by Mike McGraw
Like the true railfan that he is, Maple Heights City Councilman Richard Trojanski keeps chugging along to serve his community.
A lifelong resident of Maple Heights, Trojanski was the first openly gay council president in Ohio, elected to office on November 3, 2015. He was first elected in 2009 and served three consecutive terms on Maple Heights City Council representing District 6. After 8 years in office, he came out as HIV-positive on World AIDS Day in December of 2017. These days, Trojanski is leading at a time of when the twin health crises of a pandemic and racial inequality have disproportionately affected the predominantly Black residents of the Cleveland suburb.
The Buckeye Flame spoke with Trojanski about how his community is navigating this tumultuous time, what more we need to do to get LGBTQ+ people elected in Ohio, and how he connects with his constituents.
Recently the City Council in Maple Heights was grappling with a “racism as a public health emergency” declaration. Tell us more about that.
We’re a community that’s about 70% African American. Driven particular by the health disparity issue, my colleague and I felt that it was important to allow ample opportunity to reflect and evaluate ourselves in terms of our policies and practices. [We want to] make sure that our people understand that we value and validate the concerns of racial issues and that whatever wrongs were done in the past were made right today.
What is the bandwidth for the Maple Heights City Council to deal with LGBTQ+ equality issues while also addressing racial equality?
I made a promise to my community—as someone who is proud to call Maple Heights my home and as a member of the LGBTQ+ community—that I would work tirelessly to make my hometown an even more welcoming and inclusive place for all. Since I have taken on leadership, the City amended its ordinances for public employment and housing to prohibit discrimination on the basis of sexual orientation as well as gender identity, making us the 5th or 6th community in northeast Ohio of less than a dozen across Ohio in 2014 to do that.
When I first ran for City Council in 2009, I was 30 years old and most of my colleagues on Council were retirees and much more conservative. I know for a fact that I was not welcomed because of my sexual orientation. So I had to get through my first term. I ran for reelection in 2011, and I won with 60% of the vote. At the time, the then-Mayor was old school. He had been in office for nearly 30 years. I knew he had an issue with my sexual orientation and he would intentionally run people against me. Fortunately he was not successful.
[Current Maple Heights] Mayor Blackwell has been extremely supportive. In 2021, I’m introducing a resolution to declare the month of June as Pride Month in Maple Heights and I will also put forth a resolution to make sure that we put a Pride flag on City Hall’s flagpole. When you’re looking at the financial data, or you’re looking at homelessness and so forth that our young LGBTQ+ community members go through, there are a lot of hardships. So we’ll also be establishing a scholarship to support LGBTQ+ high school students going on to college.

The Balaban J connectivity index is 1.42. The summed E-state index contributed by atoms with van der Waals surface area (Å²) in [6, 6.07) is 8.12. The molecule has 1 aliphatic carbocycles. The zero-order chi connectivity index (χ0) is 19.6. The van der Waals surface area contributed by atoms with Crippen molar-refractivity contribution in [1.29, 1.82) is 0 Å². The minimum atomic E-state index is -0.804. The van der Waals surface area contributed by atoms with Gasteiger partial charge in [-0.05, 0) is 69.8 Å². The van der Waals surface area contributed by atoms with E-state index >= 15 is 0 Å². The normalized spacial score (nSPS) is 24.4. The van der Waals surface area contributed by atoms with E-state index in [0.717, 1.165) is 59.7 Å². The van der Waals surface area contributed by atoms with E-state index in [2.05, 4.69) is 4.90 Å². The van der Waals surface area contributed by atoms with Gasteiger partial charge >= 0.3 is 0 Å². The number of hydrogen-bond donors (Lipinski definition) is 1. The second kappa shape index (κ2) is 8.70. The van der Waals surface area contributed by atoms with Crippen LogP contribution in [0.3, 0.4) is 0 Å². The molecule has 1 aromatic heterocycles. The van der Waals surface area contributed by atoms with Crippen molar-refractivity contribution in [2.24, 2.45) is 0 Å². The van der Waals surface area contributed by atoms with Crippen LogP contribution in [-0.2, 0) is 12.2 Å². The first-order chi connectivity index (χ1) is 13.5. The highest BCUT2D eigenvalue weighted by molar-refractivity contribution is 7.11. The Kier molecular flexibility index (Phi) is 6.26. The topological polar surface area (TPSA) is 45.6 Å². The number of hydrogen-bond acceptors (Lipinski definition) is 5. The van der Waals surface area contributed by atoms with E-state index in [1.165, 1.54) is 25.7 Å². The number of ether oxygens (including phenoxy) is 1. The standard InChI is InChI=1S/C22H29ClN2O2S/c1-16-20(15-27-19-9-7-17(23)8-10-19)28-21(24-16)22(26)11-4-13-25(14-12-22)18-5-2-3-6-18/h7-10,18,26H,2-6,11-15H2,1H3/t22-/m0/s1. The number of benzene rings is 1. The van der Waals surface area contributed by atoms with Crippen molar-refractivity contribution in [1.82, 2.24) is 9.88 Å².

Here in Ohio, we’ve got a growing number of LGBTQ+ elected officials at the local level, but not so many at the state level. What would LGBTQ+ politicians have to do to succeed at that level?
Allies are important, but LGBTQ+ representation in the halls of power is critical for our movement. For me, I tell people that I’m Richard who happens to be gay, not Gay Richard. There’s a significant difference. I want people to judge me on my merits.
For those running for office who happen to be LGBTQ+, there’s always going to be challenges for us. We represent less than 1% of elected officials. If we want to get more LGBTQ+ candidates elected to office, we need to strategically recruit, mentor and support LGBTQ+ candidates, particularly at the state level. It has to be a conversation with the Democratic Party and other organizations. Maybe we need to have a big pow-wow, and ask “What is the pathway to making sure that we can get someone at the top echelon of our state leadership?”
In a city of 23,000 people, you must have a great up-close relationship with your Ward. Does that help you to be a role model for a younger gay person in your ward?
I actually hand deliver my newsletter to every household in my district, rather than doing a mailer. It allows me the capacity to engage in conversation with my residents. They share with me their issues or concerns or problems, and they get to see me as a human. I want to make sure that when someone speaks my name, they’ve experienced me in a positive light. Then when they see other people who happen to be LGBTQ+, they’ll think, “So that person’s not so scary after all!” 🔥
Mike McGraw’s work as a freelance writer has appeared in PRIZM, Wish Cleveland, Freshwater Cleveland, the Cleveland Street Chronicle, and Northeast Ohio Boomer and Beyond. A native of Ohio, he lives in Cleveland Heights
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